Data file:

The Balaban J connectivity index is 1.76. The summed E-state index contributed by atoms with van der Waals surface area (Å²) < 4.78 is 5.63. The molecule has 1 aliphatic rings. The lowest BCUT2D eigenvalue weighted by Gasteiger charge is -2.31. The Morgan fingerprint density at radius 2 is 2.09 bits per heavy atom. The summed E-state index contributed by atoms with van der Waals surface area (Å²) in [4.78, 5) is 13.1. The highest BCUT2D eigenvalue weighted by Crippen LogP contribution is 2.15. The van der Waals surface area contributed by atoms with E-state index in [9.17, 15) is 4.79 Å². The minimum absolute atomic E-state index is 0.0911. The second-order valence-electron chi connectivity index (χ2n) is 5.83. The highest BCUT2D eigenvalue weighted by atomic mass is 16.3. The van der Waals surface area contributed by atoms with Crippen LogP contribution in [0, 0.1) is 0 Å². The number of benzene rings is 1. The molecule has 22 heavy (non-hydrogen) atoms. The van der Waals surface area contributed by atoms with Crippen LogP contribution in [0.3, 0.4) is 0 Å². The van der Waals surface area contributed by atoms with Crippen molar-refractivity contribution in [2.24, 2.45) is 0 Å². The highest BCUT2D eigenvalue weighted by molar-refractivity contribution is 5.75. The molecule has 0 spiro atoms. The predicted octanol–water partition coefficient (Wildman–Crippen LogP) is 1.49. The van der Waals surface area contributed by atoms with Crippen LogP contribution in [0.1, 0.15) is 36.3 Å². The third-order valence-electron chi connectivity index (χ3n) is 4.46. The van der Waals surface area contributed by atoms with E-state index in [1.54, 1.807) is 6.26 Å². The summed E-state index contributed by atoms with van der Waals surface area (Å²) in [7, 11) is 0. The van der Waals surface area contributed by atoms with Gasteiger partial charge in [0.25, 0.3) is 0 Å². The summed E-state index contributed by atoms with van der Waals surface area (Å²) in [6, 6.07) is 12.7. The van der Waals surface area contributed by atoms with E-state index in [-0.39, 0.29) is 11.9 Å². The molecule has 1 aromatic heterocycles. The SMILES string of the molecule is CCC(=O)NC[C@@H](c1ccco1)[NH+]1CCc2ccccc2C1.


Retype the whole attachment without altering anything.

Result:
The Balaban J connectivity index is 1.76. The summed E-state index contributed by atoms with van der Waals surface area (Å²) < 4.78 is 5.63. The molecule has 1 aliphatic rings. The lowest BCUT2D eigenvalue weighted by Gasteiger charge is -2.31. The Morgan fingerprint density at radius 2 is 2.09 bits per heavy atom. The summed E-state index contributed by atoms with van der Waals surface area (Å²) in [4.78, 5) is 13.1. The highest BCUT2D eigenvalue weighted by Crippen LogP contribution is 2.15. The van der Waals surface area contributed by atoms with E-state index in [9.17, 15) is 4.79 Å². The minimum absolute atomic E-state index is 0.0911. The second-order valence-electron chi connectivity index (χ2n) is 5.83. The highest BCUT2D eigenvalue weighted by atomic mass is 16.3. The van der Waals surface area contributed by atoms with Crippen LogP contribution in [0, 0.1) is 0 Å². The number of benzene rings is 1. The molecule has 22 heavy (non-hydrogen) atoms. The van der Waals surface area contributed by atoms with Crippen LogP contribution in [0.3, 0.4) is 0 Å². The van der Waals surface area contributed by atoms with Crippen molar-refractivity contribution in [2.24, 2.45) is 0 Å². The highest BCUT2D eigenvalue weighted by molar-refractivity contribution is 5.75. The molecule has 0 spiro atoms. The predicted octanol–water partition coefficient (Wildman–Crippen LogP) is 1.49. The van der Waals surface area contributed by atoms with Crippen LogP contribution in [0.1, 0.15) is 36.3 Å². The third-order valence-electron chi connectivity index (χ3n) is 4.46. The van der Waals surface area contributed by atoms with E-state index in [1.54, 1.807) is 6.26 Å². The summed E-state index contributed by atoms with van der Waals surface area (Å²) in [7, 11) is 0. The van der Waals surface area contributed by atoms with Gasteiger partial charge in [0.25, 0.3) is 0 Å². The summed E-state index contributed by atoms with van der Waals surface area (Å²) in [6, 6.07) is 12.7. The van der Waals surface area contributed by atoms with E-state index in [-0.39, 0.29) is 11.9 Å². The molecule has 1 aromatic heterocycles. The SMILES string of the molecule is CCC(=O)NC[C@@H](c1ccco1)[NH+]1CCc2ccccc2C1.